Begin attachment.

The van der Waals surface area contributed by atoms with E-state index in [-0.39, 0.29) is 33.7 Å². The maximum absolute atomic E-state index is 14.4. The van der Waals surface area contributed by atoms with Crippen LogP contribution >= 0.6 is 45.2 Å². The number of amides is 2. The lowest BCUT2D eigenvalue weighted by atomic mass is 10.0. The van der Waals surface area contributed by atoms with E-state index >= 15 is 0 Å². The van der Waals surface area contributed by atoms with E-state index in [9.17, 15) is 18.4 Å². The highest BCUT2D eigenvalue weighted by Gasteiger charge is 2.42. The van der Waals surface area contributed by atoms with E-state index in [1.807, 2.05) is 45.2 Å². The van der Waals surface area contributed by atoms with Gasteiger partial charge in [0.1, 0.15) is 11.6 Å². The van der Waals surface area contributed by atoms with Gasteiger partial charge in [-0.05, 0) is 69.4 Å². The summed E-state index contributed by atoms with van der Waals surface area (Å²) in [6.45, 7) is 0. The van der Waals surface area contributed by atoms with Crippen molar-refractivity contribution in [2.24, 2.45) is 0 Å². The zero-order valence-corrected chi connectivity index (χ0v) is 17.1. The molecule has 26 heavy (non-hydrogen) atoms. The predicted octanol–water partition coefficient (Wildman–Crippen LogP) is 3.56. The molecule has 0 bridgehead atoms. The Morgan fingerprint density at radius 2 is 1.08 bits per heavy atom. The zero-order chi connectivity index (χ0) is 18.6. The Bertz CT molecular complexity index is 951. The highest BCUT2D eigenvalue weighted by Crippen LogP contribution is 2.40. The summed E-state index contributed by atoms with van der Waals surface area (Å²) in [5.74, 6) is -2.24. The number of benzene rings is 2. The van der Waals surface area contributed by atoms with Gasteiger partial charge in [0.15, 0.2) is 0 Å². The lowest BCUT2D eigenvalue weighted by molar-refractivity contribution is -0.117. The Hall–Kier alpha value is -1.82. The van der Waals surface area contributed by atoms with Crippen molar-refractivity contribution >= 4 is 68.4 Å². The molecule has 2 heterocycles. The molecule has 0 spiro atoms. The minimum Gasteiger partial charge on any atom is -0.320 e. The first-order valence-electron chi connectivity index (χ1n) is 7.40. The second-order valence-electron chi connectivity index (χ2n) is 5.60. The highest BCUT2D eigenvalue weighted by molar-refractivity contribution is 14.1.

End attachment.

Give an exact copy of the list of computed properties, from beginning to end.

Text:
The van der Waals surface area contributed by atoms with E-state index in [-0.39, 0.29) is 33.7 Å². The maximum absolute atomic E-state index is 14.4. The van der Waals surface area contributed by atoms with Crippen LogP contribution >= 0.6 is 45.2 Å². The number of amides is 2. The lowest BCUT2D eigenvalue weighted by atomic mass is 10.0. The van der Waals surface area contributed by atoms with E-state index >= 15 is 0 Å². The van der Waals surface area contributed by atoms with E-state index in [9.17, 15) is 18.4 Å². The highest BCUT2D eigenvalue weighted by Gasteiger charge is 2.42. The van der Waals surface area contributed by atoms with E-state index in [1.807, 2.05) is 45.2 Å². The van der Waals surface area contributed by atoms with Gasteiger partial charge in [0.1, 0.15) is 11.6 Å². The van der Waals surface area contributed by atoms with Gasteiger partial charge in [-0.05, 0) is 69.4 Å². The summed E-state index contributed by atoms with van der Waals surface area (Å²) in [6.45, 7) is 0. The van der Waals surface area contributed by atoms with Crippen molar-refractivity contribution in [2.24, 2.45) is 0 Å². The zero-order valence-corrected chi connectivity index (χ0v) is 17.1. The molecule has 26 heavy (non-hydrogen) atoms. The predicted octanol–water partition coefficient (Wildman–Crippen LogP) is 3.56. The molecule has 0 bridgehead atoms. The Morgan fingerprint density at radius 2 is 1.08 bits per heavy atom. The zero-order chi connectivity index (χ0) is 18.6. The Bertz CT molecular complexity index is 951. The highest BCUT2D eigenvalue weighted by Crippen LogP contribution is 2.40. The summed E-state index contributed by atoms with van der Waals surface area (Å²) in [5.74, 6) is -2.24. The number of benzene rings is 2. The van der Waals surface area contributed by atoms with Gasteiger partial charge in [0.15, 0.2) is 0 Å². The lowest BCUT2D eigenvalue weighted by molar-refractivity contribution is -0.117. The Hall–Kier alpha value is -1.82. The van der Waals surface area contributed by atoms with Crippen molar-refractivity contribution >= 4 is 68.4 Å². The molecule has 2 heterocycles. The molecule has 0 spiro atoms. The minimum Gasteiger partial charge on any atom is -0.320 e. The first-order valence-electron chi connectivity index (χ1n) is 7.40. The second-order valence-electron chi connectivity index (χ2n) is 5.60. The highest BCUT2D eigenvalue weighted by molar-refractivity contribution is 14.1.